2. Dental radiography. This is essential in assessing whether the supporting alveolar bone around the teeth has been affected by the periodontal disease. If these two steps are not taken during a professional dental treatment then the job is not being done properly and significant disease can be missed.

Doing a thorough dental treatment does involve a full anaesthetic. This allows us to completely examine the mouth, chart changes, and XRays. Doing dentistry without anaesthesia is dangerous and causes more damage than benefits.

Here at Halifax, all cat dentals involve full mouth dental X-rays. In our canine patients we strongly recommend Xrays as well. Even if your pet’s teeth look normal on examination dental X-rays can detect disease below the gum line – up to 30% of dogs and 50% of cats!!! Our digital dental X-ray system makes oral X-rays quicker, easier and of much higher quality! Dental X-rays are one of the most important diagnostic tools available to a veterinary dentist. They allow the internal anatomy of the teeth, the roots and the bone that surrounds the roots to be examined.

A dog’s lower left premolar four The rear root and lower premolar 2.

Bone loss evident around a cat’s lower jaw showing feline osteoclastic resorptive lesions (FORLs) associated with the canine tooth.

Cat lower jaw showing a destructive FORL of the canine tooth and premolar 2. The roots have been totally destroyed.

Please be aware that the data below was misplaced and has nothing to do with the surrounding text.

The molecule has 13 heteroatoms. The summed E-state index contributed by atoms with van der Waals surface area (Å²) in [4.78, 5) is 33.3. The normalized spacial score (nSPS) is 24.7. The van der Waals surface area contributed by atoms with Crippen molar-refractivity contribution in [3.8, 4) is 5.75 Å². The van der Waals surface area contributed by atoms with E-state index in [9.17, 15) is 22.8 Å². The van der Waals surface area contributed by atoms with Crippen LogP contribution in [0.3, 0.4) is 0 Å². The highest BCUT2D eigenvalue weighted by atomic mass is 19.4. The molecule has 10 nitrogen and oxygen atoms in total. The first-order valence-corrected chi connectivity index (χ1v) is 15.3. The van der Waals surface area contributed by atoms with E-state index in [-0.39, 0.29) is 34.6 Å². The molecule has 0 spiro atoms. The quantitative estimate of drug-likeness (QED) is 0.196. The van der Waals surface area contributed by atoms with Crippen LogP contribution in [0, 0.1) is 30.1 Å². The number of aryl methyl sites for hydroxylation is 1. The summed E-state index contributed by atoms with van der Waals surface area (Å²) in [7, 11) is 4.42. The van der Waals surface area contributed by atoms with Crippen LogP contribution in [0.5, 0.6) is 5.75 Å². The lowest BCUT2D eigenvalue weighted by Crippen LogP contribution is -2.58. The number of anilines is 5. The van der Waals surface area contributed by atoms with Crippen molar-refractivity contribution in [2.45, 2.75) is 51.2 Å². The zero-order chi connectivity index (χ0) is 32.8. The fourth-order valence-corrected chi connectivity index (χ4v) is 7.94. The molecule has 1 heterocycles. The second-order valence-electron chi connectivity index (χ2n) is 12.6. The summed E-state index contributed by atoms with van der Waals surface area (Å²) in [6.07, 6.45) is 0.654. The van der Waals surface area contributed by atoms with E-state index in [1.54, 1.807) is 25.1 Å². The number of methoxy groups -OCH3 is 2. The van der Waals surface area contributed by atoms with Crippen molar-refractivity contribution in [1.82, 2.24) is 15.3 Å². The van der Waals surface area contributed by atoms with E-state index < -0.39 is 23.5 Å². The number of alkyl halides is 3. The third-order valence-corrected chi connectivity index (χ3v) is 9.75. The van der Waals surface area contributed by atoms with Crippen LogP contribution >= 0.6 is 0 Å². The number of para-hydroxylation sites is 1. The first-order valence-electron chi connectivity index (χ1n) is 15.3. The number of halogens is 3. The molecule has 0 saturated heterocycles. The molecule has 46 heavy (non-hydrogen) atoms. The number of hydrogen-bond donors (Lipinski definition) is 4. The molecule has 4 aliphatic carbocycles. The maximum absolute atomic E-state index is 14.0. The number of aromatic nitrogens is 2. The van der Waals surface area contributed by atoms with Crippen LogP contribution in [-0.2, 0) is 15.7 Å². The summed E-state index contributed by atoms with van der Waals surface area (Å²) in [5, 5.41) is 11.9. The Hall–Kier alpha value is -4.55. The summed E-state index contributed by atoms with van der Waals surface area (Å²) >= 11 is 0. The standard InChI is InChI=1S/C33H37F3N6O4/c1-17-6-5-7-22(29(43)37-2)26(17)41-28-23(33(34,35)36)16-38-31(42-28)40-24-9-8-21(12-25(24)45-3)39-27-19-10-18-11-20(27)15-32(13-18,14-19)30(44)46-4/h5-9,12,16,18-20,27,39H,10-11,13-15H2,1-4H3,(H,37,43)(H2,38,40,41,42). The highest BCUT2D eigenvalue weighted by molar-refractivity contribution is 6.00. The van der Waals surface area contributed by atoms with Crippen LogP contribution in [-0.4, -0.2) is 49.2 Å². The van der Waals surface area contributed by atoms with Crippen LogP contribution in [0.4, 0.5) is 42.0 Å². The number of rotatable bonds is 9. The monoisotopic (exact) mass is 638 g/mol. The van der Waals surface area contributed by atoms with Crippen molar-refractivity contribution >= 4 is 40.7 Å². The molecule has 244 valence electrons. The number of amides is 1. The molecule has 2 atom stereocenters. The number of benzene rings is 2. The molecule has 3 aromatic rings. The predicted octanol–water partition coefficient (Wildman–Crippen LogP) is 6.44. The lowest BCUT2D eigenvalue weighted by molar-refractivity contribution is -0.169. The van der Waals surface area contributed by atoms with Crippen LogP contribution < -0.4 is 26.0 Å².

Management

Prevention is better than cure! The best way to treat periodontal disease is to prevent it in the first place. The gold standard for achieving this is no different to our own oral hygiene practices – brushing! If you brush your pets teeth daily you will dramatically reduce the chances of periodontal disease occurring. Brushing is ideally started in young pets so you can get them used to it as part of their normal daily life. Many adult dogs can be trained to accept brushing but some just don’t want to play the game. Cats fit this category too. It is difficult to get cats to accept brushing. We must often rely on other preventative strategies for these pets.

You are what you eat! There are diets that are specifically designed to reduce plaque and tartar. Hills Oral Care® and Hills t/d® diet are two such diets that really work. They are designed to squeegee or scrape the tooth surfaces during the chewing process and have been clinically proven to reduce plaque and tartar in dogs and cats. Chew toys, chew treats and drinking water additives such as Aquadent® can all be very helpful in reducing plaque accumulation. As mentioned above plaque becomes mineralised with calcium salts within 48-72 hrs therefore brushing needs to be done no less frequently than every second day. Less than this and you may as well not start.

Prevention of the most common oral disease in pets (and in people!) consists of frequent removal of the dental plaque and tartar that forms on teeth that are not kept clean. The Veterinary Oral Health Council (VOHC) awards its Seal of Acceptance to products that successfully meet pre-set criteria for effectiveness in controlling plaque and tartar deposition in dogs and cats. The VOHC is an entity of the American Veterinary Dental College. If you would like information on products that will help control deposition of dental plaque and tartar on the teeth of your pet, click Veterinary Oral Health Council website.